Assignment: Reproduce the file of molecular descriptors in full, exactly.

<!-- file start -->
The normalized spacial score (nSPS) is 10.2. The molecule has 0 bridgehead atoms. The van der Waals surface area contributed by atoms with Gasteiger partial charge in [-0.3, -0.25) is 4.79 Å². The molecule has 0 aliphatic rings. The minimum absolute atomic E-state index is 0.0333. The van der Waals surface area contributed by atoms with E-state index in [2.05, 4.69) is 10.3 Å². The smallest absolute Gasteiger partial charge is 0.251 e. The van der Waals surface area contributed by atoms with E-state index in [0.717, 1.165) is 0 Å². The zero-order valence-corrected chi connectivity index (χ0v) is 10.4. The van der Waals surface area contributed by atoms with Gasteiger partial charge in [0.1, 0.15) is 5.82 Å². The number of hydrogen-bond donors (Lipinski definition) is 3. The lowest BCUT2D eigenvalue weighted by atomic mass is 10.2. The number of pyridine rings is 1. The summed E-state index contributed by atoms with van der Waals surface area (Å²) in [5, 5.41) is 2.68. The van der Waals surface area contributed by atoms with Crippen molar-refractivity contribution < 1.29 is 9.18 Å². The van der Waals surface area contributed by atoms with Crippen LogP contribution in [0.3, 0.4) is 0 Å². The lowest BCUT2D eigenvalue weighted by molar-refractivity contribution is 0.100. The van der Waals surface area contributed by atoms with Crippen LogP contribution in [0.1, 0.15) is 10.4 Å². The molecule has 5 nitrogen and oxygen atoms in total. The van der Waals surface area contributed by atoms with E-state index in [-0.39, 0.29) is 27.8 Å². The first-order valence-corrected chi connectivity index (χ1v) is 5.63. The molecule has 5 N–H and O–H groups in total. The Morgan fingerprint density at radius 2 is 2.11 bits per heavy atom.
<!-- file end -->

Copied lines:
The normalized spacial score (nSPS) is 10.2. The molecule has 0 bridgehead atoms. The van der Waals surface area contributed by atoms with Gasteiger partial charge in [-0.3, -0.25) is 4.79 Å². The molecule has 0 aliphatic rings. The minimum absolute atomic E-state index is 0.0333. The van der Waals surface area contributed by atoms with E-state index in [2.05, 4.69) is 10.3 Å². The smallest absolute Gasteiger partial charge is 0.251 e. The van der Waals surface area contributed by atoms with E-state index in [0.717, 1.165) is 0 Å². The zero-order valence-corrected chi connectivity index (χ0v) is 10.4. The van der Waals surface area contributed by atoms with Gasteiger partial charge in [0.1, 0.15) is 5.82 Å². The number of hydrogen-bond donors (Lipinski definition) is 3. The lowest BCUT2D eigenvalue weighted by atomic mass is 10.2. The number of pyridine rings is 1. The summed E-state index contributed by atoms with van der Waals surface area (Å²) in [5, 5.41) is 2.68. The van der Waals surface area contributed by atoms with Crippen molar-refractivity contribution < 1.29 is 9.18 Å². The van der Waals surface area contributed by atoms with Crippen LogP contribution in [0.3, 0.4) is 0 Å². The lowest BCUT2D eigenvalue weighted by molar-refractivity contribution is 0.100. The van der Waals surface area contributed by atoms with Crippen LogP contribution in [0.1, 0.15) is 10.4 Å². The molecule has 5 nitrogen and oxygen atoms in total. The van der Waals surface area contributed by atoms with E-state index in [-0.39, 0.29) is 27.8 Å². The first-order valence-corrected chi connectivity index (χ1v) is 5.63. The molecule has 5 N–H and O–H groups in total. The Morgan fingerprint density at radius 2 is 2.11 bits per heavy atom.